The second Dietrich adventure is “Exterminators” by Matt Forbeck. This time she’s with Private Ricco “Arcturian poontang” Frost, getting drunk in a backstreet dive at a remote refuelling station that is attacked by parasites. It concludes on a jokey punchline that seemed somewhat forced, but apart from that, this is a pretty tight siege thriller. I enjoyed the seedy vibe of shadowy figures necking tequila in a ramshackle bar, and it also scores points for subtly referencing the scene in Aliens when Frost complains that he’s got a bad feeling about this and Crowe responds “You always say that.” Well, apparently he does, because he says it here too. Nice touch.

There’s a dark comic book feel to “No Good Deed” by Ray Garton. We’re back on LV-426 and Hadley’s Hope (the colony in Aliens) following a bounty hunter on the trail of two escaped convicts: a crime lord and his lab-enhanced sidekick.Upon arriving at the storm-lashed colony, they discover that the lights are still on but all is quiet. Of course we know what eventually became of the colonists, but here, the infestation isn’t quite complete. This is a slick all-rounder for place, characters and chills, weaves itself seamlessly into the background of the film, and saves a wild surprise for the showdown.

“Zero to Hero” by Weston Ochse introduces a corporal in charge of a small marine contingent on the remote moon of LV-666. He’s not a gentleman who thrives on action – quite content playing video games and enjoying the peace – so is most disgruntled when an SOS signal comes from the moon’s network of mines. This story wriggles free of tropes by having its menace in the form of a very creepy infection, presents some unsettling moments of horror, and boasts a strong character journey for its protagonist.

Any fan of Aliens will recall the scene when clammy, corporate snake Carter Burke betrays Ripley, scarpers alone, and is last seen whimpering as an alien strikes. “Dark Mother” by David Farland sees him being taken away and cocooned: a fate that was originally filmed but dropped as it didn’t gel with the xenomorph life cycle. Nevertheless, it’s an interesting gap to fill, and we watch Burke trapped in the nest and trying to escape while Ripley charges about with her flamethrower, adding another layer to the film. I also like the way Burke – true to form – immediately tries to negotiate with the alien that takes him. A Company man through and through, it made me chuckle that he’d even take a punt at bribing such a creature. The author also trickles in backstory of Burke’s privileged but dysfunctional upbringing, helping to explain the man he is and also the kind of people who work for Weyland-Yutani.The main problem with “Dark Mother” is editorial, summed up by a slab of editor’s notes that somehow made it into the text. Also, the issue with the alien life cycle still very much remains, and the accidentally-included notes only draw more attention to this. There are other confusing errors such as a pursuing alien on Ripley’s tail being described as being on “Ridley’s tale” which wrenched me out of the moment as I paused to work it out.  The final page also has the air of being unfinished, but the earlier mistakes make it difficult to be sure. Yet despite all this, David Farland presents some brittle and stark scenes, and does very well with presenting a protagonist that everybody hates. Or loves to hate.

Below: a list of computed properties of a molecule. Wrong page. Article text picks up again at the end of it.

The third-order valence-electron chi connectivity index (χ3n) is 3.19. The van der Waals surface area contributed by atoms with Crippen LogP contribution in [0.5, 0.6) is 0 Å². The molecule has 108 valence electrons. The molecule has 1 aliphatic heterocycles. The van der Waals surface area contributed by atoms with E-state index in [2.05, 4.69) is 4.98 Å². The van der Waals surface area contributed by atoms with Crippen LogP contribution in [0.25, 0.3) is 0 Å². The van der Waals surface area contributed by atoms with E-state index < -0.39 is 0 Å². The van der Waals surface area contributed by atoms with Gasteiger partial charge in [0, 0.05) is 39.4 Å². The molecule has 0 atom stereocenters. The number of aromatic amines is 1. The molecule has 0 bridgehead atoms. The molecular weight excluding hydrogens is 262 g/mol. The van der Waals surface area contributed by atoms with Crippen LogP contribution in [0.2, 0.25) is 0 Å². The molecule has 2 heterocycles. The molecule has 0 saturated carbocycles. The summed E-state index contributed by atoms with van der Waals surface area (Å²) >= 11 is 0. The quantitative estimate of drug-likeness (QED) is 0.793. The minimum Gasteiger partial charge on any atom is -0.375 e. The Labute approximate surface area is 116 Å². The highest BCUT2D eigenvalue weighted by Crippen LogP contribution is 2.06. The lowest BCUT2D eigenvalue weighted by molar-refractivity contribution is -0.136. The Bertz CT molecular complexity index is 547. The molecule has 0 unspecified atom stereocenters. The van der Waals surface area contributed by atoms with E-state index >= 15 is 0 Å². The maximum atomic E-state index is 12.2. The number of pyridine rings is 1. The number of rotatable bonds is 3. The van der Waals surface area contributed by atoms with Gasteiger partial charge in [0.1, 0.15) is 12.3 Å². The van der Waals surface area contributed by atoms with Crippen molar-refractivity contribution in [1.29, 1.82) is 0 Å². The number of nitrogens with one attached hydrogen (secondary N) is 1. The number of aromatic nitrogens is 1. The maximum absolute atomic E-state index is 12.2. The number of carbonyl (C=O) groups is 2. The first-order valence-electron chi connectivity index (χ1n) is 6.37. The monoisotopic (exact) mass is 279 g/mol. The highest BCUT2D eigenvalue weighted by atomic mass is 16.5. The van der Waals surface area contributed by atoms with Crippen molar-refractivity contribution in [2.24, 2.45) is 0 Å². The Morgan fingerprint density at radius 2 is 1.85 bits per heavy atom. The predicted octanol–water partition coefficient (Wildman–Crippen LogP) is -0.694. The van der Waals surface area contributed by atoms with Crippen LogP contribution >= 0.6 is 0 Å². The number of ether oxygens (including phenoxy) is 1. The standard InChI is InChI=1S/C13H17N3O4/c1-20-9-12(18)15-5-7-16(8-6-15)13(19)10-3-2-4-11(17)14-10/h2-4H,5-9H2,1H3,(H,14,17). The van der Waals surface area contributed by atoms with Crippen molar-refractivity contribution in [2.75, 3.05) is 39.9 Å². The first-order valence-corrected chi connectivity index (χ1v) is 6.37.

“Episode 22” by Larry Correia is certainly the most quirky read of the collection. Rather than standard prose, this is a journalistic article about the history of the M-41A pulse rifle. While that might sound bland, it’s a neat piece of writing. There are quotes from marines, discussions regarding weapon development, and the timeless problem of corporations making budget shortcuts while the frontline are simply trying not to die. The humour is well gauged, and this line from a lance corporal regarding the nickname of “pulse rifle” is among many that made me grin.

“The problem with calling the M41 that is always some dumb boot hears we get issued pulse rifles and gets all excited thinking it’s going to be shooting laser beams or something. What do they think this is? Sci-fi?”

In “Deep Background” by Keith R.A. DeCandido, the corporate ruthlessness hinted at in “Episode 22” is taken to expert levels. We find a journalist conducting an investigation of Weyland-Yutani by tagging along with a unit of marines called into action. It’s punchy, tackles cover-ups from an interesting perspective, and delivers a sting in the tail.